River Hawk History

History of Scouting in Anne Arundel County

Anne Arundel County Seal

There were troops as early as 1910 – Troop 4 of Brooklyn United Evangelical Church started meeting by March 1911 (SM Stacy)

An organizational meeting was held in Annapolis on September 19, 1912 in the State House when Maryland Governor Goldsborough hosted Baltimore Scout Executive Eddy to discuss with prominent Annapolitans the idea of bring the scouting movement to Annapolis.  The SM of the troop was Professor E. S. Krantz from the US Naval Academy.

On January 16, 1913, the Evening Capital published an article stating that a meeting was held in the Comptroller’s office.  It was announced by Commodore William H. Beebler, president, charter had been granted to form the Annapolis Council of the Boy Scouts of America.  Contributing member dues were $1 per year and sustaining member dues were $5. 

[More research is needed.  There is an article from 1919 that talks of a new SM of Troop 1 of Annapolis, Mr. Walton B. Childs, who was in favor of plans for the renewal of the work of BSA. Otherwise, there is little recorded between 1913 and 1917.]

By 1917, other councils had been chartered in Frostburg, Westminster, Salisbury, and Frederick.  At this time, Baltimore Council covered just the City of Baltimore. 

As most of Anne Arundel County was considered rural and therefore lumped into county districts. 

[More research is needed.  There is an article from the Baltimore Sun in 1944 that first mentions Anne Arundel District, but we don’t have much more information.]

Baltimore Council – from its formation in 1911 through 1923/25 the council went through a number of name changes and territory adjustments and finally became the Baltimore Area Council.  Originally chartered in 1911, for the entire state of Maryland, the council was aptly named the Maryland Council of the Boys Scouts of America.

Around 1923 is when the southern part of Anne Arundel County became part of the Baltimore Area Council.  In 1923, when the name was transitioned to Baltimore Area Council, the territory lines that exist today were established.

In 1918 Camp Linstead, in Severna Park, opened.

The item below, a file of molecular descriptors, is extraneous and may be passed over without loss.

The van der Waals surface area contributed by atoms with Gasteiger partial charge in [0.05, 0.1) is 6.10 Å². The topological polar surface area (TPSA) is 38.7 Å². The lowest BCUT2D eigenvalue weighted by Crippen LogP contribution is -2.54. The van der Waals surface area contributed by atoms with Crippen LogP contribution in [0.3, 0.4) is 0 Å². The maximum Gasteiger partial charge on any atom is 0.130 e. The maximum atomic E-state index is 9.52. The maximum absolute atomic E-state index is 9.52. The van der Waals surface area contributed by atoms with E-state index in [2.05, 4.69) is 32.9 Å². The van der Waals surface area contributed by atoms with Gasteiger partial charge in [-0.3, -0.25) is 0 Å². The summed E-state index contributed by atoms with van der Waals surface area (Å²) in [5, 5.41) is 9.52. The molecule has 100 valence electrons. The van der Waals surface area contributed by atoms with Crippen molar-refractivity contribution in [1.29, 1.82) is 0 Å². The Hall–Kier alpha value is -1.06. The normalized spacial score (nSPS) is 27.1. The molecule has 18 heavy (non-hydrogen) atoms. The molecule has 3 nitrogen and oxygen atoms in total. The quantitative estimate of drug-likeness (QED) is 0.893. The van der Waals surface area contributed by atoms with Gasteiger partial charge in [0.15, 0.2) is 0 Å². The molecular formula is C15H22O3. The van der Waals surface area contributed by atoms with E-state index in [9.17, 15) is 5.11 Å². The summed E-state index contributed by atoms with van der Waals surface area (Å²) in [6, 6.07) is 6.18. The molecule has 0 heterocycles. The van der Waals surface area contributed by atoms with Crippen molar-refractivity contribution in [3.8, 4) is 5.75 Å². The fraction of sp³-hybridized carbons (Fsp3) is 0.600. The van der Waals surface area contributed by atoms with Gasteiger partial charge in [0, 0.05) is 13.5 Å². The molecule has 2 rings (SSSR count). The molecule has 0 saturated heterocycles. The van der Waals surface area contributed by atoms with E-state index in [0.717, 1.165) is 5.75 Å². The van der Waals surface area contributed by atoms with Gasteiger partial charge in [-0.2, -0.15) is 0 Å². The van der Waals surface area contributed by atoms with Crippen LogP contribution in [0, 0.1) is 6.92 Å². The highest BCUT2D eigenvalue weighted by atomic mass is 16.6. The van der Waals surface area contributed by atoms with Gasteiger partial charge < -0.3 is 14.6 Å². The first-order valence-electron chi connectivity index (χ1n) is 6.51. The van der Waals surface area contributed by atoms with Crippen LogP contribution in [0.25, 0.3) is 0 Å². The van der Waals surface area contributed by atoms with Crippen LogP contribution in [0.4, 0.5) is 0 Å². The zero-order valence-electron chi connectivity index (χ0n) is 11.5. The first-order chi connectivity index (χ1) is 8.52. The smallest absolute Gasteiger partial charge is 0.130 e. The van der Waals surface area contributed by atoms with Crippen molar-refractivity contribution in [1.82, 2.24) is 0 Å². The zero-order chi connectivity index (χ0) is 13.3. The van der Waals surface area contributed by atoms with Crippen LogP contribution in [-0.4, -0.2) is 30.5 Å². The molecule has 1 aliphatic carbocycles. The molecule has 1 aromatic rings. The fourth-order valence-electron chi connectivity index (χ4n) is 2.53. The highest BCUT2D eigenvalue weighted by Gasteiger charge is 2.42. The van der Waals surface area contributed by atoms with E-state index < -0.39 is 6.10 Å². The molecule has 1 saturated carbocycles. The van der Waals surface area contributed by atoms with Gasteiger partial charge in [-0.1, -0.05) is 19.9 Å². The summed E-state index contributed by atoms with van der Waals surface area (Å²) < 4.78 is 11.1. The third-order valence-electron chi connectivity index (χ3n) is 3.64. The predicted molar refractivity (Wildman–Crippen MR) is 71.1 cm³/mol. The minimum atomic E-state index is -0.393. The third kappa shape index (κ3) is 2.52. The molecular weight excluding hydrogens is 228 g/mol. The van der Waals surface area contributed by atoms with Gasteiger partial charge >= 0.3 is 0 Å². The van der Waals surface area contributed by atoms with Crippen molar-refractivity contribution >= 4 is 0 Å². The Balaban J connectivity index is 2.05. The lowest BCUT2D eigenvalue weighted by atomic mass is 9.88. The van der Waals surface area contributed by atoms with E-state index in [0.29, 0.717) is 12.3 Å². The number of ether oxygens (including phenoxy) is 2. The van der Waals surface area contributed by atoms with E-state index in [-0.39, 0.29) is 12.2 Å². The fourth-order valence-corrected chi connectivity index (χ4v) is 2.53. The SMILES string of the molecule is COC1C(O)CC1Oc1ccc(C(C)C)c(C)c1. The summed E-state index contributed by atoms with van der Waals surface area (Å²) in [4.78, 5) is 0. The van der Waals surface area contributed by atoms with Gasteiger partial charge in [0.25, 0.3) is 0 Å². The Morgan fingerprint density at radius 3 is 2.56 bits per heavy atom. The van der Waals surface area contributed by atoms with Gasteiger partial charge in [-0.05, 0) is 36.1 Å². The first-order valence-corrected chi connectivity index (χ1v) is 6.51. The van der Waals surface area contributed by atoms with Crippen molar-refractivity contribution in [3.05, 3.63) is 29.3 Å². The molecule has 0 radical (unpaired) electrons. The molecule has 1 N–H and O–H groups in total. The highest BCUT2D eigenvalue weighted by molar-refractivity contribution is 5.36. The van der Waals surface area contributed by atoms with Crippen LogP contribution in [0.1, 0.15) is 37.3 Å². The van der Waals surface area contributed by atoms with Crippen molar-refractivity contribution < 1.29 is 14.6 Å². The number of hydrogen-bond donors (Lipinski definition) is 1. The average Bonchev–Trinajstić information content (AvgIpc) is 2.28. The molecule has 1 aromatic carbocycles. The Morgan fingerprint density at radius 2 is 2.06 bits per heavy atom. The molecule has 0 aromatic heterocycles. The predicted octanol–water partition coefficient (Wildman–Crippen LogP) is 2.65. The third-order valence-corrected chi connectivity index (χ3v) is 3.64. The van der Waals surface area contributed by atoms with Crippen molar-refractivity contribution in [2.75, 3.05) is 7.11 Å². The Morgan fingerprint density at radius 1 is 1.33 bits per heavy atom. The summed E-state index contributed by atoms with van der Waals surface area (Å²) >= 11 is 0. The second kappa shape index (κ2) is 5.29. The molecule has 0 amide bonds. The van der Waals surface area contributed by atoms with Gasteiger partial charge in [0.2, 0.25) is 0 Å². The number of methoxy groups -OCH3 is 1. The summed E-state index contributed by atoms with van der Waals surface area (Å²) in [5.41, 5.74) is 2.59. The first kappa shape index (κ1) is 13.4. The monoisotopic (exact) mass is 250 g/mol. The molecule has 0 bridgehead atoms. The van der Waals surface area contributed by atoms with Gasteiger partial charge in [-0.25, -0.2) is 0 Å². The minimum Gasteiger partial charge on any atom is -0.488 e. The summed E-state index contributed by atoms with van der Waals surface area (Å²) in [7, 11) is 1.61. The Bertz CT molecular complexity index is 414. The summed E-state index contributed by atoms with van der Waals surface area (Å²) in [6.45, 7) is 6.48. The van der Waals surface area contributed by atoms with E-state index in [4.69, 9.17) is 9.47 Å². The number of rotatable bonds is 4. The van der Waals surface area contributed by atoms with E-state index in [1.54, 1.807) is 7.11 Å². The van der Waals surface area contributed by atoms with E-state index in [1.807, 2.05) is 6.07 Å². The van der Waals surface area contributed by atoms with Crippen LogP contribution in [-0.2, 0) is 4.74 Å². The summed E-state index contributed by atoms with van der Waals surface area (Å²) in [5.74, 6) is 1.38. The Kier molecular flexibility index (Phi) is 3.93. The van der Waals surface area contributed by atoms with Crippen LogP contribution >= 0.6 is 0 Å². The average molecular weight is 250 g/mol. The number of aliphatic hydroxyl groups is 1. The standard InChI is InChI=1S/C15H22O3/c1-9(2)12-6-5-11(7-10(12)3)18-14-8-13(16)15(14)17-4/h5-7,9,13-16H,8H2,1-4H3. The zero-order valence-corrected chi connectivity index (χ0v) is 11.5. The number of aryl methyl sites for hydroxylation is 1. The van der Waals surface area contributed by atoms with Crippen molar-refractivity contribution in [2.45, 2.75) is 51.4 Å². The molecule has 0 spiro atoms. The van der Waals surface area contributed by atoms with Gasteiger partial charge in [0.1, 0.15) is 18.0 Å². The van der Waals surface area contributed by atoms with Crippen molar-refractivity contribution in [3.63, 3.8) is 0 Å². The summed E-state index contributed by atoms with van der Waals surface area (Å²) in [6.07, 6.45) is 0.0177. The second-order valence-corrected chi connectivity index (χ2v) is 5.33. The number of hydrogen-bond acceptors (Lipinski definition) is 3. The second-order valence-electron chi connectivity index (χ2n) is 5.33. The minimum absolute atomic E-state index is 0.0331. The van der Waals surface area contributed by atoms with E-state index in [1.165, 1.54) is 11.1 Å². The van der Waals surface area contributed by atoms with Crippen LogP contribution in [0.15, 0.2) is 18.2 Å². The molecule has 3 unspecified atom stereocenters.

[Needs more research regarding Camp Linstead and the time between the late teens and the 50’s.  There are references to troops in Brooklyn Park and Curtis Bay in the late teens, but not sure where they fit.]

In 1953, the Southern District was form from the Anne Arundel District.  There was also a South Shore District in Anne Arundel County until 1967, when it was integrated into the Southern District.

In 1957, there were 95 units with 3,600 boys in scouting in Anne Arundel County. 

In October 1968, the Southern District held their final “Together Dinner” at Pasadena United Methodist Church.  The principal speaker for the dinner was Cmdr. Thomas Keane USN (ret.) who was active in scouting most of his life.  The dinner was attended by 125 people including Thomas Dimeler, Scout Executive of the Western Service Area of the Baltimore Area Council. 

In January 1969, the Southern District was divided into parts.  The northern half of the district became known as Four Rivers and the southern half became known as The Capitol District.  The Four Rivers District was formed by merging portions of the former “Francis Scott Key District” with the northern portion of the Southern District.  The district took its name from the Four Rivers that made up its boundaries, the Patuxent, the Patapsco, the Magothy, and the Severn. 

The Capitol District, also created in 1968, was also formed from the former “Southern District,” and included the remainder of southern Anne Arundel County. 

There were 262 units and 7,300 boys in scouting when the Southern District was divided.  With the split Four Rivers had 175 units and 5,100 boys, while The Capital had 87 units with 2,200 boys.